Dopamine: Though not immediately delivered to our brains by just getting dirty, it is the chemical our brain produces that is linked to addiction—but in a good way. When we pick and smell the fruits of our labor, the part of our brain dedicated to our reinforcement and reward lights up, causing further joy and inspiring us to want to grow and harvest more.
After all this information, no one can be surprised to discover that after the 16 weeks were over, the results were as hoped, Kotozaki reported that the intervention group, “showed significantly increased post-intervention community consciousness score and self-esteem score.”
She went on to say that, “In this intervention, people in the HI group took horticultural-related lessons together and done horticultural activities each time. We think that they can be improved new communication skills and interpersonal relationship skills because this intervention was a long term and they have performed together. Therefore, we also think that their community awareness improved.”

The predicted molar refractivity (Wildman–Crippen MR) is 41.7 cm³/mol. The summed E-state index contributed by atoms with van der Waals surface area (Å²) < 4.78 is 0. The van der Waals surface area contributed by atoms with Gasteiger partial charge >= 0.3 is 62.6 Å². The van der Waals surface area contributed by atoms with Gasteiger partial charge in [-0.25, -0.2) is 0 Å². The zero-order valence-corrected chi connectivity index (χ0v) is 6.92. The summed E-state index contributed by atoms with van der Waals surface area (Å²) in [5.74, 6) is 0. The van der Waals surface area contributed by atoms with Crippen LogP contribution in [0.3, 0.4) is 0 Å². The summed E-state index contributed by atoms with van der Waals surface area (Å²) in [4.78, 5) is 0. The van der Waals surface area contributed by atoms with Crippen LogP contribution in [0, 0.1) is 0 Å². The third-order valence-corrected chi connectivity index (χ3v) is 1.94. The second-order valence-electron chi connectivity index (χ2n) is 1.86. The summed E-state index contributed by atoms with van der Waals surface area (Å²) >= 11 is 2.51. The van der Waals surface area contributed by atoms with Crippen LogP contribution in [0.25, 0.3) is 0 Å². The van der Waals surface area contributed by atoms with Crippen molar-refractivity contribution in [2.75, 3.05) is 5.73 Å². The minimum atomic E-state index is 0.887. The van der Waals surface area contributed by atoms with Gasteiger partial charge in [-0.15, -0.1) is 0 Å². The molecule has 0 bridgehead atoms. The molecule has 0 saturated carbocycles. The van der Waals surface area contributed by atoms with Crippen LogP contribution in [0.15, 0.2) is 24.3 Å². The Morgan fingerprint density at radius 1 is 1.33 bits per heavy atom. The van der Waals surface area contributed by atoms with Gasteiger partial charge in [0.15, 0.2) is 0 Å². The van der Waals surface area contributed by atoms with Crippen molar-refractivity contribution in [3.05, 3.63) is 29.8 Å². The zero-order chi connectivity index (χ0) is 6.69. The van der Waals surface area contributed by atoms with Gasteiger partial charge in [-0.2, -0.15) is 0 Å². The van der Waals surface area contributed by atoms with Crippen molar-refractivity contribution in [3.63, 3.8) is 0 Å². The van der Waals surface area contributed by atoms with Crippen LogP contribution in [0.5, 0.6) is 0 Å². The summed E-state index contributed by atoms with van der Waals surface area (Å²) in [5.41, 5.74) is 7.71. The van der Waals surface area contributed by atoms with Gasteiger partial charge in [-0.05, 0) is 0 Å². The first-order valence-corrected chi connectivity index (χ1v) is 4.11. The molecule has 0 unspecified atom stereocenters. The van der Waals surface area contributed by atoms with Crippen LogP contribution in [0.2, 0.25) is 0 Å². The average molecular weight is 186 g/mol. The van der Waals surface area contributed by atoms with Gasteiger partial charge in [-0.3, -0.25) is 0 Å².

This small experiment has easily proven what gardeners everywhere already knew—Horticultural intervention therapy is more than a good way to beautify your neighborhood; it can lessen the effects of PTSD and depression while strengthening your community. Even if you lack enthusiasm in your own garden, you can at least rejoice in the good news for those earthquake survivors.
In closing notes, Kotozaki spoke positively about the future of the earthquake victims, “From the above results, it can be said that the effectiveness of horticultural therapy as a method of improving the local community consciousness by our intervention. In the future, we will move forward with full-scale experience in the disaster area and will address the impact of regeneration and revitalization of local community.”
By showing that Horticultural intervention works, further experiments will happen going forward with implementing of these experiments in more communities to combat PTSD and bring a better quality of life to the survivors of the tragedy.
Other Source: Why Gardening Makes You Happy and Cures Depression
(Environmental and Scientific Writing Assignment 2015)